While there is some reason to think that the PUMA movement is largely a product of media hype and McCain campaign, there are, apparently, still some Democrats considering John McCain. Because I believe—despite all evidence to the contrary—that, surely, people must be smarter than this, I tend to assume that a lot of people interested in McCain are falling for his “maverick” persona rather than looking at his record. A couple of recent(ish) articles should, then, be helpful to feminists thinking of voting for McCain.
In The Nation, Katha Pollitt analyzes McCain’s position on reproductive choice and decides that, “to vote for McCain, a feminist would have to be insane.” She ends her piece with a quick civics lesson reminding us just how bad a McCain presidency might be for women:
As the Bush years have shown, the President has a tremendous amount of power; Supreme Court nominations don’t begin to describe it. He nominates all the federal judges (302 since Bush took office). He appoints the heads of dozens of regulatory agencies, many of which (HHS, FDA, National Institutes of Health) directly affect women’s lives. He submits legislation and the budget to Congress. He has a veto. Bush, we all know, has filled the government with right-wing Christian hacks and family-values fanatics, with room left over for incompetent cronies. He has done just about nothing good for women. McCain’s record suggests he would not be any different. His opposition to the Ledbetter Act, which would have overturned the Supreme Court’s restrictions on women’s right to sue for paycheck discrimination, tells you everything you need to know about where he stands on economic justice for women.
Kate Sheppard does something similar in an article for In These Times. As she looks at his record on abortion, pay equity, and civil rights, she finds a consistent pattern of votes and quotes that only a GOP loyalist could love.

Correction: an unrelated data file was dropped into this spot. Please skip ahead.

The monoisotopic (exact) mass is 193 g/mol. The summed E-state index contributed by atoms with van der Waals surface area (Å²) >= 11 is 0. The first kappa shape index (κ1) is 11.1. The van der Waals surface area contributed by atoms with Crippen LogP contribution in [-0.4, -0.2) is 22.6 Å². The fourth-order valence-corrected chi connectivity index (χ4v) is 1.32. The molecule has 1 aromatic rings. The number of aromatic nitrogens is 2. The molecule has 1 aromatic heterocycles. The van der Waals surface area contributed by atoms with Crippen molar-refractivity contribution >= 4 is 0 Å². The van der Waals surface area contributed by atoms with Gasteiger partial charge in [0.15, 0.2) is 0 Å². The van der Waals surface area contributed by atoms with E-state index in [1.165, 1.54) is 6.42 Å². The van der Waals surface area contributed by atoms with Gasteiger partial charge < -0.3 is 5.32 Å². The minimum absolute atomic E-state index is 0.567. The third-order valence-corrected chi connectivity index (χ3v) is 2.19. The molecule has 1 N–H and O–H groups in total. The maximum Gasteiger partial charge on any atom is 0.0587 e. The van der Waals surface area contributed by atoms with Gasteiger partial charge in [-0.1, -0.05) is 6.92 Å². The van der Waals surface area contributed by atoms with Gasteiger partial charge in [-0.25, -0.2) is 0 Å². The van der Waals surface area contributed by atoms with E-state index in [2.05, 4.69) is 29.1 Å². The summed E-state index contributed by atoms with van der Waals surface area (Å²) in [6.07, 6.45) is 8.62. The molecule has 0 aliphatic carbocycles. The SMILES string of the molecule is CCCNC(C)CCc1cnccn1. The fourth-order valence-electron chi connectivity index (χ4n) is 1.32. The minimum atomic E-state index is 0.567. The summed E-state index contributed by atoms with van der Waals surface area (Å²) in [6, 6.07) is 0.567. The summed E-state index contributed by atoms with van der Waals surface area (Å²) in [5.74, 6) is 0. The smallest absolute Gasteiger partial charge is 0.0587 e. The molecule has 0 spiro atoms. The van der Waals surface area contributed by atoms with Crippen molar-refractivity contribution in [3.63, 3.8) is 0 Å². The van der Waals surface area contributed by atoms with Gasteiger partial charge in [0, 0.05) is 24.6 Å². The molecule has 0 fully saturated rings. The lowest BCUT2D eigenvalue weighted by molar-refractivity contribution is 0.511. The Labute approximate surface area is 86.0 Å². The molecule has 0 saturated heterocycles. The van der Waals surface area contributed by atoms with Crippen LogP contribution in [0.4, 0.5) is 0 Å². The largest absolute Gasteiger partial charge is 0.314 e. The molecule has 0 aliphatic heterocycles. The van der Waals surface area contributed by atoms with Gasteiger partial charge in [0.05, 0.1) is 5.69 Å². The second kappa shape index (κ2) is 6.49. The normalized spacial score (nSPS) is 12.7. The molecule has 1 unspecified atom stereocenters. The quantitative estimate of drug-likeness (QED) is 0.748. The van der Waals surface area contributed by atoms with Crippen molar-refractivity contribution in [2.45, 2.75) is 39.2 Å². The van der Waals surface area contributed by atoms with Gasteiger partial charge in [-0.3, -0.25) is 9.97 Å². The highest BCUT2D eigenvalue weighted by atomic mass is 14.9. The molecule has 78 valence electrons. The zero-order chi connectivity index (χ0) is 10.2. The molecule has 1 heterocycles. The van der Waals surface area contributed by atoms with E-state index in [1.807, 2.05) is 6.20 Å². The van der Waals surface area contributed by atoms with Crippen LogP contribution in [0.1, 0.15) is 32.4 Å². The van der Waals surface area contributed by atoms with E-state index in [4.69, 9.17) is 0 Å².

Spreading the word about McCain’s record is vital, because his campaign is actively courting the moderate women who will be crucial swing-voters. As Sheppard reports, Planned Parenthood conducted a poll of women voters in battleground states and found that 50 percent of women voters don’t know McCain’s position on abortion, and that 49 percent of women who supported McCain were pro-choice. When they were informed of McCain’s position on Roe v. Wade, more than a third of the women who self-identified as pro-choice McCain supporters said that they would reconsider their vote.
In their assessment of this poll,
Planned Parenthood concludes that these findings suggest “that just filling in McCain’s actual voting record and his publicly stated positions on a handful of key issues has the potential to diminish his total vote share among battleground women voters by about 17 to 20 percentage points.”
And, lest we forget: McCain once called his wife a cunt in public.
July 30, 2008 | Permalink
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